WebPart Development in SharePoint 2003 (a.k.a. v2)

by Walt Stoneburner
"How I long for PHP."


Understanding how to make the leap from web pages to web parts using Sharepoint Portal Server (SPS) is a bumpy transition. There's just not a lot of documentation out there about how to do it. This article captures the bits and pieces that have helped me make some headway.

Web Parts - What Are They?

The idea seems to be to make a component that can be placed on a web page. No, we're not talking Java Applets, we're talking about code that understands the Sharepoint framework.

You can drag multiple instances onto a page's zone (let's be real, this is just a table) and the Sharepoint server maintains the state and handles the rendering of the content you put out there.

The jist of how to make a web part is fairly well understood. The problem is in making the web part interact with the user in a meaningful fashion.

Getting Started

Visual Studio .NET doesn't come with the Sharepoint Web Part templates installed by default. You'll need to download the web part templates and install them in order to get the automatic code generation.

You will also need a public key pair, so that you can sign your web part facilitating part of the process required to empart trust to your code.   [See the Understanding PKI article.]

"C:\Program Files\Microsoft Visual Studio .NET 2003\SDK\v1.1\Bin\sn.exe" -k KeypairFile

This filename will go into the AssemblyInfo.cs file in your project:

[assembly: AssemblyDelaySign(false)]
[assembly: AssemblyKeyFile("KeypairFile")]
[assembly: AssemblyKeyName("")]
Note that the KeypairFile will require escaped backslashed. For instance C:\MyKeys\WebPart.snk would become C:\\MyKeys\\WebPart.snk.

Anyone who has your KeypairFile will be able to distribute Webparts via your authority. Limit its distribution to only the necessary development staff.

Calling Sequence of a

Web Part Calling Sequence
Web Part
Calling Sequence
37.7K PDF
  1. Constructor
  2. Set WebPart Properties to Current SharepointValues
  3. AfterDeserialize()
  4. OnInit( System.EventArgs )
  5. Class_Init( NameSpace.Class, System.EventArgs )
  6. TrackViewState()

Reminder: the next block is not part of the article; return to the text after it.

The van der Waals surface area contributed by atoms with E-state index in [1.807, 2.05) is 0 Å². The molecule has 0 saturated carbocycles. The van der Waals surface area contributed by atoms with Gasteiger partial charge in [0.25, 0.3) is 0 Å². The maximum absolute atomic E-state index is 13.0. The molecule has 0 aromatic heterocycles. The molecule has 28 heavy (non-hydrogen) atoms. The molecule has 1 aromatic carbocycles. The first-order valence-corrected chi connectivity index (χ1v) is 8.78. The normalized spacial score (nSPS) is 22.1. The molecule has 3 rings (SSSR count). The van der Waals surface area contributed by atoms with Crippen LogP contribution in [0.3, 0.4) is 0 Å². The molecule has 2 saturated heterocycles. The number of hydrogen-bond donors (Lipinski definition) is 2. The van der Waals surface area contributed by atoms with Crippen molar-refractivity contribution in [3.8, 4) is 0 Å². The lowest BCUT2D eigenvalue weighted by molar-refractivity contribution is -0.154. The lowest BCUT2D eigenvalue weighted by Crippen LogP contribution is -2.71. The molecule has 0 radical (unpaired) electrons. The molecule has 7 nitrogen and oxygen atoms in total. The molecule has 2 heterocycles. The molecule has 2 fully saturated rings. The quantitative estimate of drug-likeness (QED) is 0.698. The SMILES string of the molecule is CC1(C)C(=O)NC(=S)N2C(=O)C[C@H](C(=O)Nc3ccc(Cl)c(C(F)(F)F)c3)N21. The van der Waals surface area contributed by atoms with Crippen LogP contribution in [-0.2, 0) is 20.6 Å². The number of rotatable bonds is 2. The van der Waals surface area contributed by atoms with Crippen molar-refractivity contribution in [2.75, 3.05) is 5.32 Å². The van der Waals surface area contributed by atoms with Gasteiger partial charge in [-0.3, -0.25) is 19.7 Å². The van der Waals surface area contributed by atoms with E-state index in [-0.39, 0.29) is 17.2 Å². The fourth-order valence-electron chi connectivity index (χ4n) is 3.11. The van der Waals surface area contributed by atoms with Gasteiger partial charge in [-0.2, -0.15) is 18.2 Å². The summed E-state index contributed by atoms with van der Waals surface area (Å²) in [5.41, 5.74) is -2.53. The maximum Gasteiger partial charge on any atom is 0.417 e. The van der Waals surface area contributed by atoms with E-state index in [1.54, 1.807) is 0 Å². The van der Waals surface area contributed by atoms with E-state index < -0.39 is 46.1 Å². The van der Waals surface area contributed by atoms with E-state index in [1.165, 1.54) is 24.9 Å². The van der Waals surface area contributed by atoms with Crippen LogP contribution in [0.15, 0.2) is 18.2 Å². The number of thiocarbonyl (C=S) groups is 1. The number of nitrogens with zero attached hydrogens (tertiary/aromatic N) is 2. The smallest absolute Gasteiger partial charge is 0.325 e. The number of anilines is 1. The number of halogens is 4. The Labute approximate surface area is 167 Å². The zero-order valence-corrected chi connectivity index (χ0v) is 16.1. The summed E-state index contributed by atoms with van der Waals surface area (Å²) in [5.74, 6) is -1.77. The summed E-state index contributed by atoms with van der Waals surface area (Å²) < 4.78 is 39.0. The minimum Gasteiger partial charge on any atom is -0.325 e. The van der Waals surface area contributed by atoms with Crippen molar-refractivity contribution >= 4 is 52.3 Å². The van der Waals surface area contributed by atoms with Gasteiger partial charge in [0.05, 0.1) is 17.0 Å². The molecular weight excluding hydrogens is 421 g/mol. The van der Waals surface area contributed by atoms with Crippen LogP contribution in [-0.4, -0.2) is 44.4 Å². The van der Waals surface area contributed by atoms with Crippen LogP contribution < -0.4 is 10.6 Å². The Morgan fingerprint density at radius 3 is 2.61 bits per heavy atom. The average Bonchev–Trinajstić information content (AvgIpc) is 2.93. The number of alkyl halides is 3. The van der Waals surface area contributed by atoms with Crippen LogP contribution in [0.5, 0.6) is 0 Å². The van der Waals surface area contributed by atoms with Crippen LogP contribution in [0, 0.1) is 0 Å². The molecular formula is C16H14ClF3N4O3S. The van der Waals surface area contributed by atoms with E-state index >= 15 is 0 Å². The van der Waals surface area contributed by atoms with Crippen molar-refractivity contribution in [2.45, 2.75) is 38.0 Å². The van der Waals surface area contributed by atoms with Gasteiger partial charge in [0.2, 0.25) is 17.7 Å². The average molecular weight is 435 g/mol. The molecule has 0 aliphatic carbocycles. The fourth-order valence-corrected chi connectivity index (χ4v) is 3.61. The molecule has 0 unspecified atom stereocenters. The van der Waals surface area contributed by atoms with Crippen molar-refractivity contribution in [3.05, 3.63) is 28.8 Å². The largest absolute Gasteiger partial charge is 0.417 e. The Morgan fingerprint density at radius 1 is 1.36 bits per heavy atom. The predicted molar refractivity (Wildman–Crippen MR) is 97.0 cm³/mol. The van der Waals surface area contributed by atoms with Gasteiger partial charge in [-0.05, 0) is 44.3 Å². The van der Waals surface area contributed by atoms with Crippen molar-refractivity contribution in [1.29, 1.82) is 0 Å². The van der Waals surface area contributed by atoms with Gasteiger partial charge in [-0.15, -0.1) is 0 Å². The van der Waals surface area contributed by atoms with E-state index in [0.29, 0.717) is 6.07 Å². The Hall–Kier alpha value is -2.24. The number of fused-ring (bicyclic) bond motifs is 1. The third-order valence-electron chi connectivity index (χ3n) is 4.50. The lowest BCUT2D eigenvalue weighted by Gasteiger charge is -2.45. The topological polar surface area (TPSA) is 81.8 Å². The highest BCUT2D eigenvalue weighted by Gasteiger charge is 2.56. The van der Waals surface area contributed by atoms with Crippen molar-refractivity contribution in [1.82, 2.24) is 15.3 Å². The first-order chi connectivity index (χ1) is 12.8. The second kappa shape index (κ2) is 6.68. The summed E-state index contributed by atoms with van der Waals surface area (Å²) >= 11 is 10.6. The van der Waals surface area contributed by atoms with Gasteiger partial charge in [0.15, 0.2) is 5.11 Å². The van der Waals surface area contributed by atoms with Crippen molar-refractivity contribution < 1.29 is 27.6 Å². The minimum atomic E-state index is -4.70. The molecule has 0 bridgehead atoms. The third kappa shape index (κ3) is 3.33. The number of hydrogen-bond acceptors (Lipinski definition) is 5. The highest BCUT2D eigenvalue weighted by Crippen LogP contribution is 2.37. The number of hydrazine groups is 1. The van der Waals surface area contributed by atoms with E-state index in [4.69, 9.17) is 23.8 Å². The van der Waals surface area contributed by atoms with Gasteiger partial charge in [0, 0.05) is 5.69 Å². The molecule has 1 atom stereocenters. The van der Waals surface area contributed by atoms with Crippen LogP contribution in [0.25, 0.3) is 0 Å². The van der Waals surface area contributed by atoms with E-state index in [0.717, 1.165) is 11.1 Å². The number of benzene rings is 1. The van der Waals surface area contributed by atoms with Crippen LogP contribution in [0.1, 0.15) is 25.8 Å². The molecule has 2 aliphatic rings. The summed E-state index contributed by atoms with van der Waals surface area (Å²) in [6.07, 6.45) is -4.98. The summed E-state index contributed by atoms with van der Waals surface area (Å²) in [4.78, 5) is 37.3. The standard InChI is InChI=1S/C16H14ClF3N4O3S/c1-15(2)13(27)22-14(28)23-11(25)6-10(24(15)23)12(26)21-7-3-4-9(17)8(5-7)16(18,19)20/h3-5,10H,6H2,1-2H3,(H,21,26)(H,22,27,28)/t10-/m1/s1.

7. EnsureChildControls()
  8. CreateChildControls()
  9. Controls_Init( Control, System.EventArgs )
  10. OnLoad( System.EventArgs )
  11. CreateWebPartMenu()
  12. Class_Load( NameSpace.Class, System.EventArgs )
  13. Controls_Load( Control, System.EventArgs )
  14. GetToolParts()
  15. Get WebPart Properties
  16. Controls_TextChanged( Control, System.EventArgs )
  17. Controls_Click( Control, System.EventArgs )
  18. Controls_Command( Control, System.EventArgs )
  19. OnBubbleEvent( Control, System.EventArgs )
  20. Set WebPart Properties to New User Specified Values
  21. Get WebPart Properties
  22. Get WebPart Properties
  23. Get WebPart Properties
  24. Get WebPart Properties
  25. EnsureInterfaces()
  26. GetRequiresData()
  27. EnsureChildControls()
  28. OnPreRender( System.EventArgs )
  29. Class_PreRender( NameSpace.Class, System.EventArgs )
  30. Controls_PreRender( Control, System.EventArgs )
  31. SaveViewState()
  32. RenderWebPart()
  33. RenderChildren( System.Web.UI.HtmlTextWriter )
  34. Controls_Unload( Control, System.EventArgs )
  35. OnUnload( System.EventArgs )
  36. Class_Unload( NameSpace.Class, System.EventArgs )
  37. Dispose()
  38. Dispose()
  39. Dispose()
See Also: System.Web.UI.WebControls, System.Web.UI.Page

Rendering Controls on the Web Part

Many of the coding examples will tell you to create a control and use the RenderWebPart() method to render it.

// Create a button object
Button b = new Button();
  protected override void RenderWebPart(HtmlTextWriter output)
  // Render the button

The problem with this method is that it requires that every control rendered be available by scope and that often means making the control a member of the web part. Not good when you either have a lot of controls or generate them dynamically.

The better solution is to register the controls with the web part and let it handle all the rendering.

  // Create a button object